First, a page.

I recently read the book, Darwin’s Doubt, by Stephen C. Meyer, a Cambridge University Ph.D. in the Philosophy of Science. The book uses Darwin’s acknowledgment that the Cambrian Explosion was a significant problem to his evolutionary theory of the origin of life as a springboard to explore in detail that problem which Meyer aptly names “Darwin’s doubt”.
I have summarized the first ten chapters of the book on a different Blog, Perspective, starting with a summary of the first four chapters of the book. Read my blog if you want to read a summary description of the detail that Meyer explores without buying the book, though I strongly suggest buying the book if your are interested.
In this blog, I want to provide an overarching description of the basis for Intelligent Design, which is ultimately the theory that Meyer espouses. For Meyer, the key bases for Intelligent Design is 1) the argument from biological or genetic information and 2) the argument from physics or cosmology. Both arguments can be summed up in the statement that we live in a world so finely-tuned for life that it could not have happened by chance or unguided “natural law”.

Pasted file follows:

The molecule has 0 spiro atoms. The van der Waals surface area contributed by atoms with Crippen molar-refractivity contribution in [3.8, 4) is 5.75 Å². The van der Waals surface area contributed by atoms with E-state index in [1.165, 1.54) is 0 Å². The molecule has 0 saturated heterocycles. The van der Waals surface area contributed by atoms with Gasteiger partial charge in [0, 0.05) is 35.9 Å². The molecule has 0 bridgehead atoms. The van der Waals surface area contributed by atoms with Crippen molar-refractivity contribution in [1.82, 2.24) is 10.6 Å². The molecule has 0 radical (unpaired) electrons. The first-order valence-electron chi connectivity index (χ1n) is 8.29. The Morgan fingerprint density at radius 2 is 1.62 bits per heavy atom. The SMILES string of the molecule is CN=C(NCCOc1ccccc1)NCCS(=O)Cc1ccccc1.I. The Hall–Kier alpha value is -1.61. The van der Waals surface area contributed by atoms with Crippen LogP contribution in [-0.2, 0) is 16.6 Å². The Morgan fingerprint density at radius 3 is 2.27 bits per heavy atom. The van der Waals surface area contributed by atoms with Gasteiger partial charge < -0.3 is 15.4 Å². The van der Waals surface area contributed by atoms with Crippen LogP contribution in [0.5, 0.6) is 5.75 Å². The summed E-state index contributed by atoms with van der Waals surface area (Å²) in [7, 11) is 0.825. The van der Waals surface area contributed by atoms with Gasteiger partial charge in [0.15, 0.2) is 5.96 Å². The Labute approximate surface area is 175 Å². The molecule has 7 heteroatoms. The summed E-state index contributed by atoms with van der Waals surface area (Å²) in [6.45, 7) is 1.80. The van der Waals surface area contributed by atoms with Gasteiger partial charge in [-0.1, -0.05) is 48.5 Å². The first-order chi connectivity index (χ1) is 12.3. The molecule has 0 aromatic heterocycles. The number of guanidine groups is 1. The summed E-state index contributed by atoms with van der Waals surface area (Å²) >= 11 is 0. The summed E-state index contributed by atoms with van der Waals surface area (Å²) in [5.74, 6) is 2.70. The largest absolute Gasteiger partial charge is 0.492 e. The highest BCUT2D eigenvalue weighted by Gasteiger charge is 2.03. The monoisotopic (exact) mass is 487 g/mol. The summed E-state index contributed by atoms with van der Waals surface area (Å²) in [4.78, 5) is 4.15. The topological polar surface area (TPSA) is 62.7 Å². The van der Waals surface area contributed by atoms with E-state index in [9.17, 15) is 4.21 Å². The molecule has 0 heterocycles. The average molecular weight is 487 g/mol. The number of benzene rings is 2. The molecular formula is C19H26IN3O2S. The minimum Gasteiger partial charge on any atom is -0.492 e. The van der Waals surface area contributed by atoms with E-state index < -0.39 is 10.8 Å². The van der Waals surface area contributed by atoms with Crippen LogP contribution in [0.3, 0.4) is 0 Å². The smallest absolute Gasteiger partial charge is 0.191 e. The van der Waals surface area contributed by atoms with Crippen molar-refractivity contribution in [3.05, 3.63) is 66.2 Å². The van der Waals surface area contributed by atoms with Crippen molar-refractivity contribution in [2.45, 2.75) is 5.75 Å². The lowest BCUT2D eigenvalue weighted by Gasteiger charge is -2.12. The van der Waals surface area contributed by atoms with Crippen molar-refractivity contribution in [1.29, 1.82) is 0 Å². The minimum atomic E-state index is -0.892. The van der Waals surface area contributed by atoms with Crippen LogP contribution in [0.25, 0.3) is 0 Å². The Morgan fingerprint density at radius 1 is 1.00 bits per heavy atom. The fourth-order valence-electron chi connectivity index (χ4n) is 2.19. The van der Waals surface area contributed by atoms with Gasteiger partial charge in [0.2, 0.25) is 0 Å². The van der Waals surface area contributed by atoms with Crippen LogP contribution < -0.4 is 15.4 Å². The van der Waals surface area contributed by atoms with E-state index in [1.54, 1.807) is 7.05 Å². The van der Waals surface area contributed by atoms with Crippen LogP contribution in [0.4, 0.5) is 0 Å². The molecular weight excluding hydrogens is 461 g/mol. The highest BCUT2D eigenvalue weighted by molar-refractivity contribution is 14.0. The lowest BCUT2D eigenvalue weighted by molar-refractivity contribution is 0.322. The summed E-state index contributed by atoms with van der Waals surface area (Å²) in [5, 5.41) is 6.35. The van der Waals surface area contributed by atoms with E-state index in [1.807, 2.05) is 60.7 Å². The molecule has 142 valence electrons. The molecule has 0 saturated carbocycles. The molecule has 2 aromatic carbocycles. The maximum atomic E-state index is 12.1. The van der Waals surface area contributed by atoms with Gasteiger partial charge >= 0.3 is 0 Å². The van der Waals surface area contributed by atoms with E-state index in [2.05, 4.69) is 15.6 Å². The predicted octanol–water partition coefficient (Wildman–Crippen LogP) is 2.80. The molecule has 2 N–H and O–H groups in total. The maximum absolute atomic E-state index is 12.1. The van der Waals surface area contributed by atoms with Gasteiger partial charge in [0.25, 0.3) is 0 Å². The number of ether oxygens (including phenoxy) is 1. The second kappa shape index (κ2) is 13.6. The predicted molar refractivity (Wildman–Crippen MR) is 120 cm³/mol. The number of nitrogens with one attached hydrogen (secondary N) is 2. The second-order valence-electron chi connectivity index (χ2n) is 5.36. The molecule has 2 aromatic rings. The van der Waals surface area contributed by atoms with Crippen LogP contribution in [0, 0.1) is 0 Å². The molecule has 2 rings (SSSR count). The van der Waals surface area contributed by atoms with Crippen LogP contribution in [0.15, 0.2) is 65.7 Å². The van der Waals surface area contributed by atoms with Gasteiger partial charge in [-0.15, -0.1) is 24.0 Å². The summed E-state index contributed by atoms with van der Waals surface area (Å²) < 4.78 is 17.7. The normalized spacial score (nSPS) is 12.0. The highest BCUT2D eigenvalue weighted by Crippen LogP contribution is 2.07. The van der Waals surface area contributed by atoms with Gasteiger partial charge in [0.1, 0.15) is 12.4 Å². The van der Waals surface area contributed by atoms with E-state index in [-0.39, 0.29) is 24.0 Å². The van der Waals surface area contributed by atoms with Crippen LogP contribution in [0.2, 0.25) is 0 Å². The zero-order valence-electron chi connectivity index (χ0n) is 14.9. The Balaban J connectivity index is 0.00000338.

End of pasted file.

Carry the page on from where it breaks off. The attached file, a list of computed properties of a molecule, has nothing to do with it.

Meyer focuses on the biological argument, observing that, to build the complex biological machines that exist, prior information is necessary, and any discussion of that complexity begs the question: where did that information necessary to build the protein parts out of which the complex structures are made come from in the first place?
What cause is capable of generating that information?
Meyer argues that we can use the same scientific method that Darwin used to infer that the cause had to be conscious mind or intelligence.
Continue reading “Reasoning to the Best Explanation for Life”